Parshat Bamidbar-Mahar Hodesh
(1 Samuel 20:18-42)
May 11, 2002
The Talmud (Megillah 31a) records that when Rosh Hodesh (the New Month) occurs on the first day of the week (Sunday), the haftarah reading on the previous day (Shabbat) is “When Jonathan said to him [David]: ‘Tomorrow will be Rosh Hodesh.” This sentence, found in the haftarah, serves as the impetus for the choice of this haftarah for this Shabbat. The haftarah also serves as one of the major historical sources of our knowledge of how Rosh Hodesh was observed in Biblical times. We learn that Rosh Hodesh was observed with a festive meal (verse 18) and by refraining from work (verse 19 – see Targum).
The plot of the haftarah, however, centers around the struggle between David and King Saul. David’s military successes led Saul to perceive that David’s popularity among the people had overtaken his own. Saul’s overwhelming jealously caused him to threaten David’s life since he saw David as a rival to the throne. This trait ultimately became one of the reasons for Saul’s fall from the power.
Jealousy also serves as the theme of the following midrash found in the Babylonian Talmud (Hullin 60b): “Rabbi Shimon ben Pazzi pointed out a contradiction [between two verses]. One verse says: ‘And God made the two great lights’ (Genesis 1:16) and immediately the verse continues: ‘The greater light and the lesser light’ (Ibid.). The moon said to the Holy one Blessed be He: ‘Master of the universe, is it possible for two kings to wear one crown?’ [God responded:] ‘Go then and make yourself smaller.’ The moon answered: ‘Because I have made a suggestion must I make myself smaller.’ [God tried to appease the moon saying:] ‘Go and you will rule both the day and the night.’ The moon cried out: ‘What is the value of this when a lamp is useless during daylight hours.’ God replied: ‘Go, Israel shall set its days and years according to you [the moon].’ The moon [again disappointed] said: ‘This is not possible for the seasons cannot be reckoned without the sun.’ … God responded: ‘Go, the righteous will be called by your name – ‘the small’: ‘Jacob, the small; Samuel, the small and David, the small.’ When God saw that the moon would not be appeased, he declared that on Rosh Hodesh a special offering would be brought to atone for God’s treatment of the moon.”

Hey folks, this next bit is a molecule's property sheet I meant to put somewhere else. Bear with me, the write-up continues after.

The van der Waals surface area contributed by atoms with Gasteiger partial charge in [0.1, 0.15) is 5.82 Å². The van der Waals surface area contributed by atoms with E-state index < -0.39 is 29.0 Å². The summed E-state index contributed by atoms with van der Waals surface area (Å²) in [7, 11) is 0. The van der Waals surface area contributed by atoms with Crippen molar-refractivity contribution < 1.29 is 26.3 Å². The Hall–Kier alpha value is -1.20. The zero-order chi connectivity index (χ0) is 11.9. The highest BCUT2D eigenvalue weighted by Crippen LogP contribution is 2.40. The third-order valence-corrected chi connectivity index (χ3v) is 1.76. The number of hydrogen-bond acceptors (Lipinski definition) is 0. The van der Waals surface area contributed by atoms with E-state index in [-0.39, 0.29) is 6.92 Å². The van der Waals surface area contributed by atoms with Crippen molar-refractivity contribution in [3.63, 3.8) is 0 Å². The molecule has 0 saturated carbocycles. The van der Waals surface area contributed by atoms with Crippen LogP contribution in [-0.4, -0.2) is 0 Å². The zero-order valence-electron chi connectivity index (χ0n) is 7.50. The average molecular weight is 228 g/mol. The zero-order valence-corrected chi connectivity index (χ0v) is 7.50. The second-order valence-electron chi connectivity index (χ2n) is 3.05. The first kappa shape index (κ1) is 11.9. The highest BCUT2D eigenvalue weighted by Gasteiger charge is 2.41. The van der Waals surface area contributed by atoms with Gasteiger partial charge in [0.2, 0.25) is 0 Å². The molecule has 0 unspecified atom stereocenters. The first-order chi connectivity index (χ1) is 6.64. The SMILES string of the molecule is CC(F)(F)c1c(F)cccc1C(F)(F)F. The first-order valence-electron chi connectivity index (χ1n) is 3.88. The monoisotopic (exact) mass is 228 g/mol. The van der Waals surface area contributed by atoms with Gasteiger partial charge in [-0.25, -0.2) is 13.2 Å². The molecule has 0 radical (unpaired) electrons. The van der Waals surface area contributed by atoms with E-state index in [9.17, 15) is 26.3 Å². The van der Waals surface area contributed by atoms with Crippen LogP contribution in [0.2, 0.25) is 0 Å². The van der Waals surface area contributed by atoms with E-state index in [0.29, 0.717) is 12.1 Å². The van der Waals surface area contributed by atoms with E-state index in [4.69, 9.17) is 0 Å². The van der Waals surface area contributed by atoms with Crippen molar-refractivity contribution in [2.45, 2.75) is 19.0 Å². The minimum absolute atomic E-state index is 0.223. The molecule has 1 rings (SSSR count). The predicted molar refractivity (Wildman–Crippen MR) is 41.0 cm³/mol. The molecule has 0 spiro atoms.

This etiological story [intended to explain why the moon is smaller than the sun] explores the link between Rosh Hodesh and the vice of jealousy. God, who presupposes that the reason for the moon’s comments was its jealousy of the sun, punishes the moon accordingly. The subsequent debate finds God trying to appease the moon’s hurt. Finally God takes upon Himself responsibility for the pain caused to the moon. The special sacrifice offered on Rosh Hodesh is a constant reminder of God’s atonement. God’s willingness to diminish His own honor by taking responsibility for the moon’s pain serves as a divine model of behavior for alleviating the vice of jealousy. This model of leadership ultimately might have helped save the kingship of Saul. It is also a worthy message for the leadership so direly needed in this difficult hour.